May 26, 2020

White House Threatens Veto of House Bill Cutting FDA Funding

The White House Office of Management and Budget issued a Statement of Administration Policy on June 24, 2012 that objects to H.R. 5973. The Obama administration is threatening a veto of the bill if it is sent to the White House.

CongressThe bill will set funding for Agriculture, Rural Development, Food and Drug Administration, and Related Agencies programs for the fiscal year ending September 30, 2013.

According to the statement, the bill “imposes harmful cuts in rural economic development, renewable energy development, nutrition programs, food safety, and international food aid. Investing in these areas is critical to the Nation’s economic growth, security, and global competitiveness. The Administration also strongly objects to the inclusion of any ideological and political provisions that are beyond the scope of funding legislation.”

These are the areas of concern addressed in the statement:

  • For the U.S. Department of Agriculture (USDA), the bill cuts $48 million from the administration’s request for the Agriculture and Food Research Initiative competitive grant program. That program helps the USDA respond to “the serious challenges of climate change, world food hunger, food safety, human nutrition, and sustainable bioenergy.”
  • The funding level for Women Infants and Children (WIC) is much lower than the $7 billion requested. This cut in funding will create a risk that the program will not be able to manage shortfalls, since the program costs are quite variable.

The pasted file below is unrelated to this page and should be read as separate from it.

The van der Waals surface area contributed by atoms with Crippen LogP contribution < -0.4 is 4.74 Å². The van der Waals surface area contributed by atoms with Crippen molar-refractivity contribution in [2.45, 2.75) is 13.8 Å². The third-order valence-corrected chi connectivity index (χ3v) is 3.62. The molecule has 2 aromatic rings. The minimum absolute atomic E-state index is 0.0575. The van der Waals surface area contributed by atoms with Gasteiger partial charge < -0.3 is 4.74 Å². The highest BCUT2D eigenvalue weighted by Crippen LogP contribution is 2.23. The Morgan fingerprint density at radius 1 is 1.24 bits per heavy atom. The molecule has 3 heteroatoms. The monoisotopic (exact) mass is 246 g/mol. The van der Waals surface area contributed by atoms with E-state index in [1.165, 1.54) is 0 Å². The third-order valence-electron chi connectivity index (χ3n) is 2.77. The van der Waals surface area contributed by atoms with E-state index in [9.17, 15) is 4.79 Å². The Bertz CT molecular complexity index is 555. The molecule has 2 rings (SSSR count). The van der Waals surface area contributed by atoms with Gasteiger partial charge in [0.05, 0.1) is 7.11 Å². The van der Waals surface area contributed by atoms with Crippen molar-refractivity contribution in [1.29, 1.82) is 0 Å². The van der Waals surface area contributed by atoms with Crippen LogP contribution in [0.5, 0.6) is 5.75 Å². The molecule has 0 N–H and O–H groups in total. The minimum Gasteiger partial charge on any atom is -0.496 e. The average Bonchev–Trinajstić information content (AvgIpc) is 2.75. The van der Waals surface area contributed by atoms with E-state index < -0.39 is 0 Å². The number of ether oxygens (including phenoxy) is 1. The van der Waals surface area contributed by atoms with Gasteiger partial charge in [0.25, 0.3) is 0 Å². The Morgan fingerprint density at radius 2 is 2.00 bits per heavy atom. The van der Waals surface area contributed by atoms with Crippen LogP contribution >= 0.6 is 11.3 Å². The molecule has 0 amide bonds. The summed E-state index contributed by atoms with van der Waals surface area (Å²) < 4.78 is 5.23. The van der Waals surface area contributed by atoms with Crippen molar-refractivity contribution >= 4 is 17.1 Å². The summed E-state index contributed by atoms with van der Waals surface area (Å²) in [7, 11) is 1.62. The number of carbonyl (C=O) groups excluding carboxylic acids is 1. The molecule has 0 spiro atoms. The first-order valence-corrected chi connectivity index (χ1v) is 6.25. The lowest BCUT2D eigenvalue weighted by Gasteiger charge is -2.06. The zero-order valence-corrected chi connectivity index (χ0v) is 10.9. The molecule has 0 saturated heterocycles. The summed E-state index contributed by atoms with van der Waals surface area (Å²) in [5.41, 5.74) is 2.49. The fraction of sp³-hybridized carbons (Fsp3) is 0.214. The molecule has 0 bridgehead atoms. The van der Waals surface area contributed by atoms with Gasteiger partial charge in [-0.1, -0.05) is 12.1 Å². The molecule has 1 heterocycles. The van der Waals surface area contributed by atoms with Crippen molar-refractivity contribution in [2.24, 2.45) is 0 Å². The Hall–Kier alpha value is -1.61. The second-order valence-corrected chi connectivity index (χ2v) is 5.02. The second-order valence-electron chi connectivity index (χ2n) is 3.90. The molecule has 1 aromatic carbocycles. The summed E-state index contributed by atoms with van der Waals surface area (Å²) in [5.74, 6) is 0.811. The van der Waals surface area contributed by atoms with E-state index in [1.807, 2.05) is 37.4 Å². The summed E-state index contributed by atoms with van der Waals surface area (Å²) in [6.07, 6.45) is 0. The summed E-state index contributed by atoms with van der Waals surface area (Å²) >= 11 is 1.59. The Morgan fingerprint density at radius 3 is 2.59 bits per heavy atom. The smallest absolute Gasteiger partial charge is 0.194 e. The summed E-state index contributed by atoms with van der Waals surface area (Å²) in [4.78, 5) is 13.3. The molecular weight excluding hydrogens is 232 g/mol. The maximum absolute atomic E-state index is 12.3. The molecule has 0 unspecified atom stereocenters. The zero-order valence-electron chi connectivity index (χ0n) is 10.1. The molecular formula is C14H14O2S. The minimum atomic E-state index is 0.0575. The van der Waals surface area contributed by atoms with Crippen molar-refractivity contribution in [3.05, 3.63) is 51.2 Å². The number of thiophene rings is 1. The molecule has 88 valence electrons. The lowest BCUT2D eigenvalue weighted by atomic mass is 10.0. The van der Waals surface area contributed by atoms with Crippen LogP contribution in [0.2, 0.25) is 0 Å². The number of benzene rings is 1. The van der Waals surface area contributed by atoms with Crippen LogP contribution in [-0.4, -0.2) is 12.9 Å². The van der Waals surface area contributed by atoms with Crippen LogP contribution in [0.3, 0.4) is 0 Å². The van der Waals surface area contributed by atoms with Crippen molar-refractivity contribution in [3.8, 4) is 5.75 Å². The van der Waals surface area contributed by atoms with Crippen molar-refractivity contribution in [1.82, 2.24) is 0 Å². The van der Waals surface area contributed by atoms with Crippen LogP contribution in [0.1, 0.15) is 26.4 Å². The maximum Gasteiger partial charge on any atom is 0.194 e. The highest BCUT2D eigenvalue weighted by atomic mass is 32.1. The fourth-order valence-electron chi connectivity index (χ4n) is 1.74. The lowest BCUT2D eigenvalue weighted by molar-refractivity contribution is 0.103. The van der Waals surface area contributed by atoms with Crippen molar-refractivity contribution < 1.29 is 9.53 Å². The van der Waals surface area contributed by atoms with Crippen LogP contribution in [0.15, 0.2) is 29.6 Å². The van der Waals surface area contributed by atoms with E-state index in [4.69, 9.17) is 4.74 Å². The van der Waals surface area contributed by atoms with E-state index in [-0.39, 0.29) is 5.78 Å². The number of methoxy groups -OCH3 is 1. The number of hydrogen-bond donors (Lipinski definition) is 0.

• The bill cuts the Commodity Supplemental Food Program, which helps vulnerable senior citizens supplement their diets with a nutritional food packages.
  • The Obama administration supports robust funding for the FDA to implement the Food Safety Modernization Act (FSMA) and improve the safety of imports. The bill proposes $3.8 billion in funding, compared to $4.5 billion requested by the administration.
  • The user fees proposed by the administration are not included in the House bill.
  • Section 743 in the bill prohibits the exclusion of foods from the WIC program, which “undermines the science-based approach used in the program,” according to the statement.

The bill does increase funding for “discretionary food safety funds” by $10 million over the administration’s request, but the actual cost of implementing FSMA will at at least $1.4 billion over the next five years.

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